HW #6-6-solutions

# HW #6-6-solutions - pasha(sep635 – HW 6-6 – Antoniewicz...

This preview shows pages 1–3. Sign up to view the full content.

This preview has intentionally blurred sections. Sign up to view the full version.

View Full Document
This is the end of the preview. Sign up to access the rest of the document.

Unformatted text preview: pasha (sep635) – HW 6-6 – Antoniewicz – (56445) 1 This print-out should have 17 questions. Multiple-choice questions may continue on the next column or page – find all choices before answering. 001 15.0 points Two protons are hurled straight at each other, each with a kinetic energy of 0 . 35 MeV, where 1 mega electron volt is equal to 1 . 6 × 10- 13 J. What is the separation from the protons from each other when they momentarily come to a stop (a turning point)? Use 1 4 π = 9 × 10 9 N · m 2 / C 2 , e = 1 . 6 × 10- 19 C . Correct answer: 2 . 05714 × 10- 15 m. Explanation: Convert the kinetic energy of a proton to joules to obtain KE i, proton = 5 . 6 × 10- 14 J . Define the system to be the two protons, so KE i, total = 2(5 . 6 × 10- 14 J) = 1 . 12 × 10- 13 J . Assume that they are initially very far apart, so U i ≈ 0. At the final state, their speeds are zero at the turning point, which is the point of closest approach. The work done on the system is zero and their rest energies are constant. Thus, the total kinetic energy is completely converted to the final electric potential energy. KE i, total = U f K i = 1 4 π q 1 q 2 r Using q 1 = q 2 = 1 . 6 × 10- 19 C , we obtain r = 2 . 05714 × 10- 15 m . 002 (part 1 of 2) 8.0 points A pendulum consists of a very light but sti ff rod of length L hanging from a nearly fric- tionless axle, with a mass m at the end of the rod. Calculate the gravitational potential en- ergy as a function of the angle, θ , measured from the vertical. Set U = 0 at the location of the mass when the pendulum is hanging straight down. 1. U = mg L (1- sin( θ )) 2. U = mg L θ 3. U = mg L cos( θ ) 4. U =- mg L sin( θ ) 5. U = mg L (1- cos( θ )) correct 6. U =- mg L cos( θ ) 7. U = mg L sin( θ ) Explanation: We must find the vertical distance the mass is from the bottom so we can use the potential energy formula for gravity on Earth. We can see that the height y can be found by subtracting L cos( θ ) from L . The first value is the vertical distance of the mass from the pivot, while hanging at an angle of θ , and the second is the distance of the U = 0 location from the pivot. Subtracting these two values gives us the height of the mass from the U = 0 location. Therefore, the potential energy is given by: U = mg y = mg ( L- L cos( θ )) U = mg L (1- cos( θ )) . 003 (part 2 of 2) 8.0 points Suppose that you hit the stationary hanging mass so it has an initial speed v i . What is the minimum initial speed needed for the pendulum to go over the top ( θ = 180 ◦ )? 1. v i = 2 p g L correct 2. v i = 8 p g L 3. v i = 1 2 p g L pasha (sep635) – HW 6-6 – Antoniewicz – (56445) 2 4. v i = s g L 2 5. v i = p g L 6. v i = p 2 g L 7. v i = 4 p g L Explanation: At the initial state, right after the instant that the mass is given the initial speed, we have zero potential energy and nonzero ki- netic energy. At the final state, if we had given the pendulum the absolute minimum speed for the pendulum to go over the top,...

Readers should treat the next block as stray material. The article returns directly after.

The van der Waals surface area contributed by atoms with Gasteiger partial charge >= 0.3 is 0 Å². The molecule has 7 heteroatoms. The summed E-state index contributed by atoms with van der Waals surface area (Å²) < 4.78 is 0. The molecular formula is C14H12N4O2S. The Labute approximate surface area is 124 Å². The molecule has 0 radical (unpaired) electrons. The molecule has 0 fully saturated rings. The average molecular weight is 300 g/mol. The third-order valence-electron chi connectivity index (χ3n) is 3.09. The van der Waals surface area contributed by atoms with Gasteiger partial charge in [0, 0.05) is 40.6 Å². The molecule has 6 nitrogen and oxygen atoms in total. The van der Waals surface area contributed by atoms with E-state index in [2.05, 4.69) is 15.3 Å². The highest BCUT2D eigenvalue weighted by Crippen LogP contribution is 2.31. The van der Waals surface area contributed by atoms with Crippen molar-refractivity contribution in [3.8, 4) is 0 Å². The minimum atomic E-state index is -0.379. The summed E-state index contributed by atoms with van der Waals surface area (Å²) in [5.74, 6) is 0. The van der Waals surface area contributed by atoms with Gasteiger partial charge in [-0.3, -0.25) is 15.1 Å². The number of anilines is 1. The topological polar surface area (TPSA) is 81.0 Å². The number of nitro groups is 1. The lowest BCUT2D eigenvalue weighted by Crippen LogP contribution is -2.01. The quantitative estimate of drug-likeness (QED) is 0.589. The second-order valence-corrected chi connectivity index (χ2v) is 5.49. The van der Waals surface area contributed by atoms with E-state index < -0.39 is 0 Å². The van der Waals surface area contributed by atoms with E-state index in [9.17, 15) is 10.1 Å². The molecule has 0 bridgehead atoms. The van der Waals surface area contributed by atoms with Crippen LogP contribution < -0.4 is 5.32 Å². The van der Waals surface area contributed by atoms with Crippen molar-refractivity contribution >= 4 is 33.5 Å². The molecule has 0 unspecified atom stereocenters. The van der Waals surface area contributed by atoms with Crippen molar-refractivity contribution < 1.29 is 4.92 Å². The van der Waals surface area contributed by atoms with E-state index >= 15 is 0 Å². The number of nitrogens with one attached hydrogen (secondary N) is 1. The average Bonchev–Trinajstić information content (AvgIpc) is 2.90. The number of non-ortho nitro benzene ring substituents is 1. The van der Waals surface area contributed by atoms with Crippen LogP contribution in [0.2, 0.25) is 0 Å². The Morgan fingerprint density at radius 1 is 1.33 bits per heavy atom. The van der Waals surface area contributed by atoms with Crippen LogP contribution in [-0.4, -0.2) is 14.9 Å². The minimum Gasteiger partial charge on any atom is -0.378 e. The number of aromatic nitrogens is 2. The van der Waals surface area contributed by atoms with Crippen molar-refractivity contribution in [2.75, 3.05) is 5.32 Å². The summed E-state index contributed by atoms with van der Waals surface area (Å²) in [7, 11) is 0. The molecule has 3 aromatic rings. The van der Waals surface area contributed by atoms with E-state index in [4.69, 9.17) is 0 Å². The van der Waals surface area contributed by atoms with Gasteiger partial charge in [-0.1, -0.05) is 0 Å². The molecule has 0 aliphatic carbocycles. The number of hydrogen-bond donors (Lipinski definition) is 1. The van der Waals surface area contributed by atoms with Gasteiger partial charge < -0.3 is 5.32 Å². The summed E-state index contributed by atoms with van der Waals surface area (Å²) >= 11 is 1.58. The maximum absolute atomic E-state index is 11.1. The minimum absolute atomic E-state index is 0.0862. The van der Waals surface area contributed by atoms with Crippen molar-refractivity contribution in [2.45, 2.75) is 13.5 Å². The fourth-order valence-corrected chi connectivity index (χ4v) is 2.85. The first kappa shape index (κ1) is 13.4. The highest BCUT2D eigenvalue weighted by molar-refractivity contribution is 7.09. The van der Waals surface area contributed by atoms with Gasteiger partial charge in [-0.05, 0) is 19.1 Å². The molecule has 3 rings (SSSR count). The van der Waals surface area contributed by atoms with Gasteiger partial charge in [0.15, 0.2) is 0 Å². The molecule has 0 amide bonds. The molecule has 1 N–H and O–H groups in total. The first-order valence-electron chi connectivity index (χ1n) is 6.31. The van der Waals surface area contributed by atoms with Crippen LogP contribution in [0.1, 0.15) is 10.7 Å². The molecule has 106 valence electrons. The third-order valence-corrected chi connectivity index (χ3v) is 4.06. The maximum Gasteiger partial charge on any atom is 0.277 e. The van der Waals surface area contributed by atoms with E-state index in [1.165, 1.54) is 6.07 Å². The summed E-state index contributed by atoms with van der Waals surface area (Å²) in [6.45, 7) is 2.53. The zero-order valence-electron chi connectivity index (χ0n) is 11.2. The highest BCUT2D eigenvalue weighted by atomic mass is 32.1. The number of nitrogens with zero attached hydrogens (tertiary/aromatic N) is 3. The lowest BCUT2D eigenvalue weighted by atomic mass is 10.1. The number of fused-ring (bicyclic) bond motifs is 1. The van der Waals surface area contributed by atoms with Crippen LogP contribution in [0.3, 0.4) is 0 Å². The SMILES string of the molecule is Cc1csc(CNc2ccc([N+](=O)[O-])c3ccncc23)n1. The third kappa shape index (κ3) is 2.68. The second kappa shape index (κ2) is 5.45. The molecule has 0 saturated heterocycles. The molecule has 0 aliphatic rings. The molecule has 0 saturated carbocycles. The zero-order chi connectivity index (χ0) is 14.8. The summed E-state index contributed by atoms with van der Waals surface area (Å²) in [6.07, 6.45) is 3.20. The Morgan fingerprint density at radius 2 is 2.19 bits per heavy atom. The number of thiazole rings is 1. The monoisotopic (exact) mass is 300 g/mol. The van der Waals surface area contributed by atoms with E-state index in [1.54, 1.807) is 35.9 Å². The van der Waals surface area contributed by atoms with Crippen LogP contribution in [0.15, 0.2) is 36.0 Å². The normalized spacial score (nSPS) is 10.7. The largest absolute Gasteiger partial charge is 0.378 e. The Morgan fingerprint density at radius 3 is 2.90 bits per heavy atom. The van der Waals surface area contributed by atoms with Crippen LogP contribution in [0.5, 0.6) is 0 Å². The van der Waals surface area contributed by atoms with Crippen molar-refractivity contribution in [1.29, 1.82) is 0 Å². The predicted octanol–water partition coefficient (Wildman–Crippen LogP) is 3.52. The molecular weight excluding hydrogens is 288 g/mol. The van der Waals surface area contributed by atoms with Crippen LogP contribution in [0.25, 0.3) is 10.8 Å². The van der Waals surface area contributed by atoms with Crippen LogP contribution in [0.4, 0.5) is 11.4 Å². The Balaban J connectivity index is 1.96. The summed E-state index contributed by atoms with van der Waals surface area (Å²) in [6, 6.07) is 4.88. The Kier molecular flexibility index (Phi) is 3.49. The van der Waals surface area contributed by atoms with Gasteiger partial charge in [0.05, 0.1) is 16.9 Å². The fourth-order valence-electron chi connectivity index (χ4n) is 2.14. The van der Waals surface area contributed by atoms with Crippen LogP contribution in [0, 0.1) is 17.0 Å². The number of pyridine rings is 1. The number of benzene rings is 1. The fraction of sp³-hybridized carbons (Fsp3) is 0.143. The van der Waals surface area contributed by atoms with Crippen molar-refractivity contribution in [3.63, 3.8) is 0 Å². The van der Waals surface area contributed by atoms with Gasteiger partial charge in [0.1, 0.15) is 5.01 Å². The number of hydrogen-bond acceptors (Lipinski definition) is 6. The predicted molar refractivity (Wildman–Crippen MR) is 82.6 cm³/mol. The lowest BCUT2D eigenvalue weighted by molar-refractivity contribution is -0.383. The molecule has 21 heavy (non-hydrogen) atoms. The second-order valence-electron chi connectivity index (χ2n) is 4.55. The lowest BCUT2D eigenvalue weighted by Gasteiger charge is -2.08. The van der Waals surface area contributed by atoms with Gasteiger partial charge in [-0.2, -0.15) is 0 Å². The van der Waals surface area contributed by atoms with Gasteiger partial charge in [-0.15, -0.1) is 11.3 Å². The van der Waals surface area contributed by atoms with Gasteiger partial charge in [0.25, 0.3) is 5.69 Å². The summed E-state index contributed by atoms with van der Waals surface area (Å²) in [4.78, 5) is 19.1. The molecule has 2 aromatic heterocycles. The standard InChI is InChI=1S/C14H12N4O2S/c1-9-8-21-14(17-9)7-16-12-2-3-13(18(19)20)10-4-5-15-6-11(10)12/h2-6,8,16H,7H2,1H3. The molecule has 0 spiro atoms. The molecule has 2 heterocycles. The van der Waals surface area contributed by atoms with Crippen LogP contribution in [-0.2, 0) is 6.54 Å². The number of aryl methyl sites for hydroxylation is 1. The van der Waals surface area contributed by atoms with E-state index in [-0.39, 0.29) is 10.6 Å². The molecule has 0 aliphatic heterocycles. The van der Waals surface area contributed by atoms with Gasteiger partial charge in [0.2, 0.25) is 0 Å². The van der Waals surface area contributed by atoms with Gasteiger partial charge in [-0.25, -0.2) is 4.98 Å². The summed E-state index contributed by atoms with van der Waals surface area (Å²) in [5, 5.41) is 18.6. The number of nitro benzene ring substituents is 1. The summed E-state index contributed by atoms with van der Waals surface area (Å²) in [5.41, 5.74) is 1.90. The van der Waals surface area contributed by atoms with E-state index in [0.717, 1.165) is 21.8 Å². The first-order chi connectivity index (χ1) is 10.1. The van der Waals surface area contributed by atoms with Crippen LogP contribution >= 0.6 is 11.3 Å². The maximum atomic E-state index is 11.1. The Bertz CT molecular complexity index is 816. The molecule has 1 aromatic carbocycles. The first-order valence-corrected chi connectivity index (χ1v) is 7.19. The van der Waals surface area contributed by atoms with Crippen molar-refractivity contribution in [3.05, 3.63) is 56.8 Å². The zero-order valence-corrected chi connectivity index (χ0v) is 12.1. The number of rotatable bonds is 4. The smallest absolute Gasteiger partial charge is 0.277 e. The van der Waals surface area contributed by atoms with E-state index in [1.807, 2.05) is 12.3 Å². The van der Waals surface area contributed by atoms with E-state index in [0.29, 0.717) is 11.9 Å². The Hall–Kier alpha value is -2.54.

View Full Document

## This note was uploaded on 11/17/2011 for the course PHY 303K taught by Professor Turner during the Fall '08 term at University of Texas.

### Page1 / 6

HW #6-6-solutions - pasha(sep635 – HW 6-6 – Antoniewicz...

This preview shows document pages 1 - 3. Sign up to view the full document.

View Full Document
Ask a homework question - tutors are online